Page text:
There are 250,000 socially responsible cooperatives in Europe, and between them they employ 5.5 million people. But they are also real businesses: dynamic, innovative and competitive.
Chernomorka is a clothing cooperative which was founded 60 years ago and now employs around 70 people, half of them disabled. Here, all strategic decisions are taken by majority vote at general meetings. For example in 2003, the cooperative decided to develop its own range of children’s clothes. Today, they produce 100 new designs a year, using high-quality fabrics from Italy.
Maya Marinova, the president of Chernomorka, told euronews: “Of course, that has had an impact on the financial situation of the cooperative. Turnover has increased by 5-10 percent a year, and we’ve taken on lots of people, including disabled workers. Before, we had eight to 10 employees on this line but now seven years later we have 30.”
During the time they have produced their own range and sold it in shops or on the internet, lots of things have changed at Chernomorka. But the socially responsible aim of providing therapy through work for disabled people has remained the same.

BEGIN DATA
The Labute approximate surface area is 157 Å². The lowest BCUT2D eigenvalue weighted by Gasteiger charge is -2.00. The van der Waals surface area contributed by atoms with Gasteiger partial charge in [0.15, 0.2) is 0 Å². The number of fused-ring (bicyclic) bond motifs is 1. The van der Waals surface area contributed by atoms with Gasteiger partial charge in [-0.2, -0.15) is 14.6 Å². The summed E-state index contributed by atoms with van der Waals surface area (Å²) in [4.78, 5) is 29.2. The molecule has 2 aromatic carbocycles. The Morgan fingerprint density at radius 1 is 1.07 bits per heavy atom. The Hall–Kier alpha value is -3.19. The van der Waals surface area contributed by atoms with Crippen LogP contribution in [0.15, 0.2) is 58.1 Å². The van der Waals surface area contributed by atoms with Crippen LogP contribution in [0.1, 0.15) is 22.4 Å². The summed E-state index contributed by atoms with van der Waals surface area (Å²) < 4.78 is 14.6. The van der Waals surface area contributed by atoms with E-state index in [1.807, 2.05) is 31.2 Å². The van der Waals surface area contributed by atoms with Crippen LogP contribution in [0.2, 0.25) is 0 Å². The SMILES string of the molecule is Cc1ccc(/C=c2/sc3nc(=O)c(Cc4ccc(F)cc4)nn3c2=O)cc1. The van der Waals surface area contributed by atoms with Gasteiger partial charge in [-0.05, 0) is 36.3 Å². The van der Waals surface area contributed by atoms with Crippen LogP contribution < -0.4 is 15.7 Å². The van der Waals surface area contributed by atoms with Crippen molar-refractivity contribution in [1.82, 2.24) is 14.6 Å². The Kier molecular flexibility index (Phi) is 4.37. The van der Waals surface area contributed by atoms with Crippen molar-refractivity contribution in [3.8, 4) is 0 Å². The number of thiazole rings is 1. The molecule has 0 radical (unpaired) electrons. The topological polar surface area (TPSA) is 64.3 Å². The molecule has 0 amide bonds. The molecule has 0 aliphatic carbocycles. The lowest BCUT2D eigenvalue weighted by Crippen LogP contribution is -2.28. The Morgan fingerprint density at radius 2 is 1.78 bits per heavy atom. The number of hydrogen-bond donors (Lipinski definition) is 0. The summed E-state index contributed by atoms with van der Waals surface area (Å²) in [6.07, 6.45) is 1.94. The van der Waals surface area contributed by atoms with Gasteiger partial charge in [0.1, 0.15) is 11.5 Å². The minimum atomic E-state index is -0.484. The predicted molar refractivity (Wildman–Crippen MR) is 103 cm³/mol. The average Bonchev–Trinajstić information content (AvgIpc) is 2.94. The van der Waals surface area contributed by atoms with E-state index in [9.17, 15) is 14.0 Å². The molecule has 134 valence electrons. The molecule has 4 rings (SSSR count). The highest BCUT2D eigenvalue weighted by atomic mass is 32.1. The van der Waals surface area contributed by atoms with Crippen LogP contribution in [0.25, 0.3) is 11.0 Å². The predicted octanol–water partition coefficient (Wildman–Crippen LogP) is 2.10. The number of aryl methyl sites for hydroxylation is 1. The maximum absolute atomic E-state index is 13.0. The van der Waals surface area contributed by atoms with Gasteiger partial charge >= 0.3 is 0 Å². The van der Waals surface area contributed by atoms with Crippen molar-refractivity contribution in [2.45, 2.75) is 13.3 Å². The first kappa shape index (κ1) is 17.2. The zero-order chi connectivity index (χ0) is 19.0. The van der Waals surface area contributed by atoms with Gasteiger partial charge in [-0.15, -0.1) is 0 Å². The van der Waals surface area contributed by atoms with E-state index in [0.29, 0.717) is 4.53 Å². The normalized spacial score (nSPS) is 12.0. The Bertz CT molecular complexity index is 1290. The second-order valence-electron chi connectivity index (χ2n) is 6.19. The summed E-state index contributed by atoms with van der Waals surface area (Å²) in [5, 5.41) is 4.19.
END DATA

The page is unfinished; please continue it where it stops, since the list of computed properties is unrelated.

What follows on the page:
Through various projects supported by European Structural Funds, like the European Social Fund and the European Regional Development Fund, the cooperative has received around 190,000 euros in financing over five years, to train workers, buy new machines, improve air quality and soon, to install solar panels.
Maya Marinova, said: “Our aim is to improve the quality of our production and at the same time make working conditions better for disabled workers. And of course to improve productivity, that’s the most important thing.”
For her the key to success is the cooperative, which is a form of democratic business. Integrating disabled people into the production process is also key, as well as the stability and financial independence of the cooperative.